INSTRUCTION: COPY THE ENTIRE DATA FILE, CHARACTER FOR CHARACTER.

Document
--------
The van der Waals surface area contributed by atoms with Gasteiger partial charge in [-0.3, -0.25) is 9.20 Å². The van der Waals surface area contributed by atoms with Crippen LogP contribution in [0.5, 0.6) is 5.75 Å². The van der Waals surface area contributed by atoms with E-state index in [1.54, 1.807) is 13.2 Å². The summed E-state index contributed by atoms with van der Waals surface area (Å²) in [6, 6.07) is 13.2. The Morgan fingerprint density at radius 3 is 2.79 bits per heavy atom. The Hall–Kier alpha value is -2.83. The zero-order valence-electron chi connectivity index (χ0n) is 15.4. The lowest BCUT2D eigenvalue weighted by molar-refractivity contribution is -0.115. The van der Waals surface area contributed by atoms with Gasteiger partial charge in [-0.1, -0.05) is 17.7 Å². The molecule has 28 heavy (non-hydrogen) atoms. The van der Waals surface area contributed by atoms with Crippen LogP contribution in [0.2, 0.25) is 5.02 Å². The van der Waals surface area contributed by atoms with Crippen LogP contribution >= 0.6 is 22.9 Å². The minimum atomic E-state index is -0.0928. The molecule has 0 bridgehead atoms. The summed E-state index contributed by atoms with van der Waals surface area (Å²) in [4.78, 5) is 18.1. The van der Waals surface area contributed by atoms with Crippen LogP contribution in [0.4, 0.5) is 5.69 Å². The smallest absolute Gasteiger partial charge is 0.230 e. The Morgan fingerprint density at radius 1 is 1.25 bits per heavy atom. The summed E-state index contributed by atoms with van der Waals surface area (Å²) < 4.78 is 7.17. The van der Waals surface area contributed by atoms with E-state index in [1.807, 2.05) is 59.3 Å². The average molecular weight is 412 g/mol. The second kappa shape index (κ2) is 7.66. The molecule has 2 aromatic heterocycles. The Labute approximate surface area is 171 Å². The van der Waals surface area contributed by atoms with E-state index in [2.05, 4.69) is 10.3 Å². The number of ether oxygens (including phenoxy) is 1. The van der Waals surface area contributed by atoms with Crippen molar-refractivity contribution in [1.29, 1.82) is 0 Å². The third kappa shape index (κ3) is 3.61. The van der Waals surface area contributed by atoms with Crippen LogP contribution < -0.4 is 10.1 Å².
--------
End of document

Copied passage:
The van der Waals surface area contributed by atoms with Gasteiger partial charge in [-0.3, -0.25) is 9.20 Å². The van der Waals surface area contributed by atoms with Crippen LogP contribution in [0.5, 0.6) is 5.75 Å². The van der Waals surface area contributed by atoms with E-state index in [1.54, 1.807) is 13.2 Å². The summed E-state index contributed by atoms with van der Waals surface area (Å²) in [6, 6.07) is 13.2. The Morgan fingerprint density at radius 3 is 2.79 bits per heavy atom. The Hall–Kier alpha value is -2.83. The zero-order valence-electron chi connectivity index (χ0n) is 15.4. The lowest BCUT2D eigenvalue weighted by molar-refractivity contribution is -0.115. The van der Waals surface area contributed by atoms with Gasteiger partial charge in [-0.1, -0.05) is 17.7 Å². The molecule has 28 heavy (non-hydrogen) atoms. The van der Waals surface area contributed by atoms with Crippen LogP contribution in [0.2, 0.25) is 5.02 Å². The van der Waals surface area contributed by atoms with Crippen LogP contribution >= 0.6 is 22.9 Å². The minimum atomic E-state index is -0.0928. The molecule has 0 bridgehead atoms. The summed E-state index contributed by atoms with van der Waals surface area (Å²) in [4.78, 5) is 18.1. The van der Waals surface area contributed by atoms with Crippen LogP contribution in [0.4, 0.5) is 5.69 Å². The smallest absolute Gasteiger partial charge is 0.230 e. The Morgan fingerprint density at radius 1 is 1.25 bits per heavy atom. The summed E-state index contributed by atoms with van der Waals surface area (Å²) < 4.78 is 7.17. The van der Waals surface area contributed by atoms with E-state index in [1.807, 2.05) is 59.3 Å². The average molecular weight is 412 g/mol. The second kappa shape index (κ2) is 7.66. The molecule has 2 aromatic heterocycles. The Labute approximate surface area is 171 Å². The van der Waals surface area contributed by atoms with E-state index in [2.05, 4.69) is 10.3 Å². The number of ether oxygens (including phenoxy) is 1. The van der Waals surface area contributed by atoms with Crippen molar-refractivity contribution in [1.29, 1.82) is 0 Å². The third kappa shape index (κ3) is 3.61. The van der Waals surface area contributed by atoms with Crippen LogP contribution < -0.4 is 10.1 Å².